Selling the family jewels to “save” the Budget

ScreenHunter_61 Oct. 23 07.25

By Leith van Onselen

There are a few articles out today endorsing selling Australia’s public assets in order to fund new infrastructure investment.

The AFR seems to be leading the cheerleading, with Tony Shepherd arguing that public assets are generally better-off in private hands, and that the proceeds of such sales can be leveraged into new nation-building projects:

Experience has shown that the private sector can improve service delivery and deliver quality infrastructure more cost effectively, provided standards are set and contracted…

By our estimate, the task to deliver on infrastructure needs across the economy over the next decade could amount to more than $760 billion in real private and public investment, or about 4 per cent of GDP annually…

Infrastructure Australia has identified over $100 billion worth of equity in commercial infrastructure assets that governments can recycle. Governments should be speeding up privatisation of appropriate public assets, and hypothecating the proceeds into dedicated federal, state and territory infrastructure. We should be seeing a virtuous circle where government funds are used to get good projects started and, once the asset is mature, it is then sold to the private sector.

Recycling capital by selling mature, publicly owned infrastructure assets to the private sector would allow governments to reinvest the proceeds in new green field projects. Of course, care must be taken in any privatisation to protect the community interest in terms of cost, quality of service and expansion as demand grows.

From a purely financial perspective, selling-off public assets does not necessarily benefit taxpayers – at least in the longer-term. While the Government receives funds up-front, it loses the ongoing cash flow (dividend stream) from the assets – in effect substituting a future income stream for a smaller lump-sum. Whether such asset sales are, therefore, beneficial depends on whether the upfront funds received by the Government outweighs the expected net present value of future dividends. If not, then the sale is likely to be detrimental to long-term budget finances.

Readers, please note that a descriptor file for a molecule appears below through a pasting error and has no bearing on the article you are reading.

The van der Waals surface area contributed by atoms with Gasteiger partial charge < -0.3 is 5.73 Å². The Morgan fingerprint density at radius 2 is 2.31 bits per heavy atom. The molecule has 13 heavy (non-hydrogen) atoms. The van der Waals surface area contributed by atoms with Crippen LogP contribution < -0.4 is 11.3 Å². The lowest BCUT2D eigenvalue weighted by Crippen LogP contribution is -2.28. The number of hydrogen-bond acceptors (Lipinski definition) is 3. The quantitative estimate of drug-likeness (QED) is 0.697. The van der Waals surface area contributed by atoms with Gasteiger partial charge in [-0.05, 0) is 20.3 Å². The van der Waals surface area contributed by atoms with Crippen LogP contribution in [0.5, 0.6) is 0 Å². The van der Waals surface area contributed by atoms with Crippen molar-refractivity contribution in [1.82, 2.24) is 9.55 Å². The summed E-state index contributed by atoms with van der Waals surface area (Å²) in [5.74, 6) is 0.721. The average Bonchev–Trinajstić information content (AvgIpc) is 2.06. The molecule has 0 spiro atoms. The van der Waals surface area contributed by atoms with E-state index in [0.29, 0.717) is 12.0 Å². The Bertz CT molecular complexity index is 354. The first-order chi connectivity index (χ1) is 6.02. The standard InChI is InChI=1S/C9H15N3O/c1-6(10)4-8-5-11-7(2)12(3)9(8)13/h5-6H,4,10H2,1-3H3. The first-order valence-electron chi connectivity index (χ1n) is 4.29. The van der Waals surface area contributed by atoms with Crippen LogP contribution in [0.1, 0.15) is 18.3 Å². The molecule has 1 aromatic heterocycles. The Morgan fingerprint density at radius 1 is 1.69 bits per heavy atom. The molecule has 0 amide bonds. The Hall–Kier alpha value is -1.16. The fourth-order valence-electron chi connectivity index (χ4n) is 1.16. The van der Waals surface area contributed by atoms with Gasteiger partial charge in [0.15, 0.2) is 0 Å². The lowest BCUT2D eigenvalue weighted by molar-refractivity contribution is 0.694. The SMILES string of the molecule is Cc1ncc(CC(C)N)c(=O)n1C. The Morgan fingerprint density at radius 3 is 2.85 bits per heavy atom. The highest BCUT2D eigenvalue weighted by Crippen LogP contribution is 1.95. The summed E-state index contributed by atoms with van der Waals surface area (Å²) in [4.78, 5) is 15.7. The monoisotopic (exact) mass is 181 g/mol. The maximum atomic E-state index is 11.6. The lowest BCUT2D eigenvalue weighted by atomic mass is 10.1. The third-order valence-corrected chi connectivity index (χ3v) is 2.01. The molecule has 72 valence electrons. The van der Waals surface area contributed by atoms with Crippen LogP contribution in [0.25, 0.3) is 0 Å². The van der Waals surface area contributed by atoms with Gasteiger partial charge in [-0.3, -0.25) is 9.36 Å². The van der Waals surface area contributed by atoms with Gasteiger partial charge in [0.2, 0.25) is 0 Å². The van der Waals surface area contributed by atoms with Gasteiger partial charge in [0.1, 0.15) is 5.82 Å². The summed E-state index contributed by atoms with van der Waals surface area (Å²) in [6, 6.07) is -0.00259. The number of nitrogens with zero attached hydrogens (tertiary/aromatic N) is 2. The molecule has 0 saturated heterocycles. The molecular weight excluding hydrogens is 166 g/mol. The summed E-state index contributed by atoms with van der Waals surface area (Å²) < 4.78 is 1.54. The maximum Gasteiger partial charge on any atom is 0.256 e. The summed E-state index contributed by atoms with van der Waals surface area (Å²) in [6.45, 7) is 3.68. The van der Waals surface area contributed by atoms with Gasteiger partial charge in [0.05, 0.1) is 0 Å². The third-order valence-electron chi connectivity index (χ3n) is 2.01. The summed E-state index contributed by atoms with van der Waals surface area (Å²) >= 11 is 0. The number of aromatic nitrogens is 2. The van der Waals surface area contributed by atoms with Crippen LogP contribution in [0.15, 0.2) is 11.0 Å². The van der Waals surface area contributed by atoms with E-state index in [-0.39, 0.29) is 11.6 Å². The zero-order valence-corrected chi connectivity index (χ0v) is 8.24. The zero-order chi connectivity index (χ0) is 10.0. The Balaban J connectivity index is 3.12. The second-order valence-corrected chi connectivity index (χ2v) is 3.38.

The issue then turns to whether privatisation is beneficial from an efficiency or equity perspective. Again, the issue is not clear-cut. Many would argue that market structure and the degree of competition in the marketplace is far more important in determining whether a particular business is run efficiently, rather than the ownership structure (i.e. government-owned or private).

In general, there is a stronger case to keep natural monopolies, such as essential utilities, in public hands in order to prevent a private player from price-gouging and/or to to stop inefficient duplication of the infrastructure. The government can also better ensure access to poorer members of the community, thereby improving social outcomes.

On the other hand, there is generally a better case to privatise government-owned assets (businesses) that compete directly with private players, since the degree of market power is lower, consumers have choice, and the opportunities to price gouge are minimised. Medibank Private, which is high on the list of potential privatisations, seems to fit this mold.

In short, the issues around whether privatisation is good from a financial, efficiency, and equity perspective are complex, and a case-by-case approach is required, rather than perceiving one form of ownership as necessarily good or bad.

As an aside, the whole issue of Australia’s infrastructure deficit does also raise doubts over Australia’s high immigration program, which is placing greater strain on the pre-existing stock of infrastructure and risks lowering productivity as the economy pushes against capacity constraints.

Given the dubious economic arguments in favour of high immigration, and the increased infrastructure requirements such immigration demands, surely any debate over funding infrastructure should also be a debate over population policy?

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Unconventional Economist
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  1. “… with Tony Shepherd arguing that public assets are generally better-off in private hands”

    love it!